Thursday, January 3, 2008

Highway barriers being used to protect EJ levees, GREAT JOB!

Huge concrete traffic barriers have been pressed into service along the Lake Pontchartrain shoreline to help retard erosion in East Jefferson, where research shows more than 175 acres have been lost in the past 50 years.

Land loss is so severe in some spots, especially in Kenner, that the waterline is within 20 to 30 feet of hurricane protection levee toes and floodwalls, said Executive Director Fran Campbell of the East Jefferson Levee District.

Hundreds of the 3-ton highway barriers, each about 15 feet long and almost three tall, were put in place recently to slow land loss and to stabilize a new breakwater that will be built with some $10 million worth of rock, Campbell said. The rock will replace the breakwater that Hurricane Katrina destroyed on Aug. 29, 2005, just after the Levee District finished building it.

"I can't tell you how much protection we believe that rock provided our levees during the storm, and it's critical that we get it replaced," she said.

FEMA has agreed to pay for the rock.

Campbell anticipates that the Southeast Louisiana Flood Protection Authority-East, now starting its second year managing two levee districts east of the Mississippi River, will advertise early this year for an engineer to design the new breakwater.

In the meantime, Campbell has secured more than 1,000 traffic barriers from the state Department of Transportation and Development for erosion control structures along two sections of the lakefront.

The old "Jersey barriers," so named because they originated in New Jersey, are being replaced on road jobs with newer versions, said Mike Stack, state highway department chief in New Orleans.

"These barriers don't meet the new standards, so we're phasing them out for traffic control on all our highway projects," Stack said. "We can still use them to block ramps and such, but we have enough for that. Using them (on the lakefront) seems to be a good thing to do."

Over the past several months, the barriers have been lined up along the two sections of the East Jefferson shoreline. In Kenner, the barriers stretch along Reach 1 between the St. Charles Parish line and Duncan Canal, where Levee District research shows a land loss of more than 630 acres just west of Williams Boulevard.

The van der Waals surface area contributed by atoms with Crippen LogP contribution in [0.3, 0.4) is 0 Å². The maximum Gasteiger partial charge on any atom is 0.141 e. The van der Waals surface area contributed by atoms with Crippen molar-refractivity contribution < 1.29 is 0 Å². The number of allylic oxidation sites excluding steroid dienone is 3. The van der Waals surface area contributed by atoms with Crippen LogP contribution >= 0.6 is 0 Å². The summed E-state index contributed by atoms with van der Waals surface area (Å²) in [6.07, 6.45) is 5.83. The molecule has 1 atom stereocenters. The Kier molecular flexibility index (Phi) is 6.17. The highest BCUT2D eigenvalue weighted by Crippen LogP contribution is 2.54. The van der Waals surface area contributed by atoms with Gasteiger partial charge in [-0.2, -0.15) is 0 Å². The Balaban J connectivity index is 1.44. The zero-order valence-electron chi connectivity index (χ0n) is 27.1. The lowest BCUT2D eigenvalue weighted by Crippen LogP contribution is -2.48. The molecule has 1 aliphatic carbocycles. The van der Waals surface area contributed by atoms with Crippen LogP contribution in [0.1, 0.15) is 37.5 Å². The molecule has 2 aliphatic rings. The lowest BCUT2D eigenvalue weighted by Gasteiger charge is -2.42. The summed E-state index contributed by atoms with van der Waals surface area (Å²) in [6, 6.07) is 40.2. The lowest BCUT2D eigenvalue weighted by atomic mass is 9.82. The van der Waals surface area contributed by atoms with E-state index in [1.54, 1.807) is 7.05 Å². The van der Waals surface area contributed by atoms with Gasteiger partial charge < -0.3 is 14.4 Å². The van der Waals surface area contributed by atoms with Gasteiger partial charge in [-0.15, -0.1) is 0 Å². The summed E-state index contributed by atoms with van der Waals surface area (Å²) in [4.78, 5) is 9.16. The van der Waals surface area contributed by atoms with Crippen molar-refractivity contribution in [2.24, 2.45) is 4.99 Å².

Barriers also were placed between Causeway Boulevard and the New Orleans line, where Campbell said they can help protect land restoration work done by Levee District personnel in the past several months.

The breakwater that Katrina's storm surge washed away was built using mostly broken concrete generated when an old airport runway was removed and rebuilt. Louis Armstrong New Orleans International Airport donated the riprap to the Levee District.

The new breakwater will be built with more than 100,000 tons of rock, and FEMA guidelines require that the material be limited to replacing rock lost to Katrina. That means most of it will be used along levee Reach 4, between Causeway Boulevard and the Suburban Canal, and Reach 1 in Kenner.

The remaining 8,000 tons of FEMA rock will be distributed along the other three reaches of East Jefferson levee.

Campbell said the Levee District is coordinating its efforts with the Army Corps of Engineers to ensure that rock construction doesn't interfere with efforts to raise the lakefront levees.

She also hopes that a robust breakwater along the entire 11-mile East Jefferson lakefront ultimately will be incorporated into a major wetlands building and land reclamation project.

"We're doing what we have to now to get some additional protection and address erosion, but whatever we do out there will be something that we can build on," Campbell said. "And we hope everyone will be sitting around the same table to make sure that happens."